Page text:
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How do counselors deal with the stress?


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How do they do it?


I'm helping out a church friend by taking on a group of three teenagers. All I have to do for an hour is listen to their problems and be supportive...but the catch is that they told me some really heavy stuff tonight that almost made me cry.


One girl told me that her dad almost raped her. She has a restraining order against him but she's scared that he could get custody of her. I had no idea how to react to this. This is just supposed to be a church group where we talk about basic stuff like religion and school and friends and stuff, but she went into her life story. I haven't actually been trained in counseling, but I am really the only qualified person to lead the group because I've taught. I didn't expect this though. I am also supposed to be confidential, so I can't really tell anyone. Of course I can say it here because I am anonymous and I'm not naming names. But how do counselors do it?


Another kid told me he was adopted and he started crying. It turned into a big rap session instead of a church youth group Bible study. I wasn't expecting this at all. I told them they can feel free to share but they should be careful and not say something they don't want to be spread around.


I just feel that the stress could get ugly. I never realized what counselors had to go through. I am glad now that I am not pursing this for a full-time career or I might fall apart. It is very emotional and taxing. I feel sorry for the kids. I admire you counselors out there because you really get everyone's stress put on you and you can't even share it, except maybe on places like thsi!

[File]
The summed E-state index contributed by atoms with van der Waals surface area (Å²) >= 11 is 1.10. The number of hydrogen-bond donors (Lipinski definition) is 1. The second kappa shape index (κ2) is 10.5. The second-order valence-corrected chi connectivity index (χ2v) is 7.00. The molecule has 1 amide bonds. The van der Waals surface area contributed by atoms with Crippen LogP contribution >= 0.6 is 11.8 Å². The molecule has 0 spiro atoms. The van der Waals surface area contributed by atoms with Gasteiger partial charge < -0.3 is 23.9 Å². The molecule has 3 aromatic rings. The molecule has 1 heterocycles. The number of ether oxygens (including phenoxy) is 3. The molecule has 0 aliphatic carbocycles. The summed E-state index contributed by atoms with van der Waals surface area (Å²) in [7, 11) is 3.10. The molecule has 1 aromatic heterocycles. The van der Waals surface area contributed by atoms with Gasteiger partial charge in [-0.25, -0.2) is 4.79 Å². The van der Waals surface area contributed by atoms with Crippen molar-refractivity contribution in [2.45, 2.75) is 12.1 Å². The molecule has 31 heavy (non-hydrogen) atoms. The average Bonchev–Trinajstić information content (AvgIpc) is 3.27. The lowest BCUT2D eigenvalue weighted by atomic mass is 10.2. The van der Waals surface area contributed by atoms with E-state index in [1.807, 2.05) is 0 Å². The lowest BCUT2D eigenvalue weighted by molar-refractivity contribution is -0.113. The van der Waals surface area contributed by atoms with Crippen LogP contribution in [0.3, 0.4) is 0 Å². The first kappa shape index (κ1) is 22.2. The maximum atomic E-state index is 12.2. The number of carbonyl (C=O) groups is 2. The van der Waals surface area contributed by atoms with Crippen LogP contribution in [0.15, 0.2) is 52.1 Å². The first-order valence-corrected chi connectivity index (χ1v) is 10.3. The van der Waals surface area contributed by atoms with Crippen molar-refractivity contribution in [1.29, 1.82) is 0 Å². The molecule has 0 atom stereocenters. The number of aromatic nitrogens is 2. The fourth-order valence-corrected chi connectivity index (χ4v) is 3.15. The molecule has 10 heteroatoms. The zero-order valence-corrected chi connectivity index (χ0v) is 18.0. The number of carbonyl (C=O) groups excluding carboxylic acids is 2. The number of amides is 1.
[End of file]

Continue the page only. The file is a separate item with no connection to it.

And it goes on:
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I am aiming to be a psychiatrist, and while I'm in no way naive enough to think I'm always going to love it, I do find myself surprisingly suited to the job of "counselor" as it were. I've helped countless friends in life, some easier than others - from molestation victims to just simple love life troubles.


I don't know why, I find it near inexplicable - but my mind does not stack the weight or worries of that person's problems. I see them from an oddly clinical perspective. Like a shell of problem that I'm gently tapping open as I get little chunks to flow into my brain, that then get strictly analysed and deeply examined, which I then give feedback to them about in a term that they can understand. Gah I'm sounding like a big headed chump, but that's just how it is. I have the sympathetic connection emotionally to the PERSON, but their brain I can pick apart and treat neutrally without it causing me to react emotionally. I'm not a cold person, but my brain is like a fax machine or something - takes the jargon signal I get from people spilling their guts in a sea of words, that feeds into my brainmeats which prints out a nice bit of paper I can read and understand deeper.


I hope that makes sense, but basically the idea is - indeed you do have to be able to disconnect yourself emotionally. I hope this doesn't make me sound like a freak!


Edit: I guess I view the brain in different segments - the PERSONAL side, which I can sympathise with. The side they are suffering on. Then I see the COLD side of their mind, the one that's causing all these emotions and suffering. So I focus on that "side" and attack it with analysing and picking apart the route causes of the suffering etc. (Obviously such brain segments are purely the figment of my imaginings, but that sorta puts it on paper for me, mentally, so I know where I stand).

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